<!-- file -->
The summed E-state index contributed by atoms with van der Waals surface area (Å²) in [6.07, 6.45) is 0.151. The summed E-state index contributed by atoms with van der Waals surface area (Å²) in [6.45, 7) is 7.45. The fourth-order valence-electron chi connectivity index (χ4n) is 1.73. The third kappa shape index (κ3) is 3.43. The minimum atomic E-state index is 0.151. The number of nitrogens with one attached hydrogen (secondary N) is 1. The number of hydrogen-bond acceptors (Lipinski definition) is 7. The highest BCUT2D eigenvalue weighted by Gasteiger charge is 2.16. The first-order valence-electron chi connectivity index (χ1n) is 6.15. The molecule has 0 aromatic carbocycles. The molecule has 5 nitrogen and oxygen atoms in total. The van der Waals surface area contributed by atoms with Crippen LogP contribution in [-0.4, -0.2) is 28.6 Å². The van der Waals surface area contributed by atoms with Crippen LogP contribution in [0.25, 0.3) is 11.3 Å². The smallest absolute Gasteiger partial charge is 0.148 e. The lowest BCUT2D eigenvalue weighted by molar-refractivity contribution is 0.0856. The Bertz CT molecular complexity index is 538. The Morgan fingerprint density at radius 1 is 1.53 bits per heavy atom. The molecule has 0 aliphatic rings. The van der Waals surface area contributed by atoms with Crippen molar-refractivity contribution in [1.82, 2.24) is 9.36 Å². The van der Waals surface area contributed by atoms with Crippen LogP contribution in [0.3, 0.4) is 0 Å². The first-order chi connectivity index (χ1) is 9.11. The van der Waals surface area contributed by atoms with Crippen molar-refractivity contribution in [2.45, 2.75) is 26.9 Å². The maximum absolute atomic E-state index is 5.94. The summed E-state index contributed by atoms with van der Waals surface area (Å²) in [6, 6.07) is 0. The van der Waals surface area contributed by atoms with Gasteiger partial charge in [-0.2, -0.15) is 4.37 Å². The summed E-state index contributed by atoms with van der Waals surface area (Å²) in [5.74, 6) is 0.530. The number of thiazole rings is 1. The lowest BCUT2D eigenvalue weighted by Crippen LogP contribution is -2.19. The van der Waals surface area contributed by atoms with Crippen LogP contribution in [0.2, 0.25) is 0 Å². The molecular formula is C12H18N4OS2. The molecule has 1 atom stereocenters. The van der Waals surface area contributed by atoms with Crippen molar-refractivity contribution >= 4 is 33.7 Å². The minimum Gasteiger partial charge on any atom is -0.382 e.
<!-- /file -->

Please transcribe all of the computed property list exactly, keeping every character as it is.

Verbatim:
The summed E-state index contributed by atoms with van der Waals surface area (Å²) in [6.07, 6.45) is 0.151. The summed E-state index contributed by atoms with van der Waals surface area (Å²) in [6.45, 7) is 7.45. The fourth-order valence-electron chi connectivity index (χ4n) is 1.73. The third kappa shape index (κ3) is 3.43. The minimum atomic E-state index is 0.151. The number of nitrogens with one attached hydrogen (secondary N) is 1. The number of hydrogen-bond acceptors (Lipinski definition) is 7. The highest BCUT2D eigenvalue weighted by Gasteiger charge is 2.16. The first-order valence-electron chi connectivity index (χ1n) is 6.15. The molecule has 0 aromatic carbocycles. The molecule has 5 nitrogen and oxygen atoms in total. The van der Waals surface area contributed by atoms with Crippen LogP contribution in [-0.4, -0.2) is 28.6 Å². The van der Waals surface area contributed by atoms with Crippen LogP contribution in [0.25, 0.3) is 11.3 Å². The smallest absolute Gasteiger partial charge is 0.148 e. The lowest BCUT2D eigenvalue weighted by molar-refractivity contribution is 0.0856. The Bertz CT molecular complexity index is 538. The Morgan fingerprint density at radius 1 is 1.53 bits per heavy atom. The molecule has 0 aliphatic rings. The van der Waals surface area contributed by atoms with Crippen molar-refractivity contribution in [1.82, 2.24) is 9.36 Å². The van der Waals surface area contributed by atoms with Crippen LogP contribution in [0.3, 0.4) is 0 Å². The first-order chi connectivity index (χ1) is 9.11. The van der Waals surface area contributed by atoms with Crippen molar-refractivity contribution in [2.45, 2.75) is 26.9 Å². The maximum absolute atomic E-state index is 5.94. The summed E-state index contributed by atoms with van der Waals surface area (Å²) in [6, 6.07) is 0. The van der Waals surface area contributed by atoms with Gasteiger partial charge in [-0.2, -0.15) is 4.37 Å². The summed E-state index contributed by atoms with van der Waals surface area (Å²) in [5.74, 6) is 0.530. The number of thiazole rings is 1. The lowest BCUT2D eigenvalue weighted by Crippen LogP contribution is -2.19. The van der Waals surface area contributed by atoms with Crippen LogP contribution in [0.2, 0.25) is 0 Å². The molecular formula is C12H18N4OS2. The molecule has 1 atom stereocenters. The van der Waals surface area contributed by atoms with Crippen molar-refractivity contribution >= 4 is 33.7 Å². The minimum Gasteiger partial charge on any atom is -0.382 e.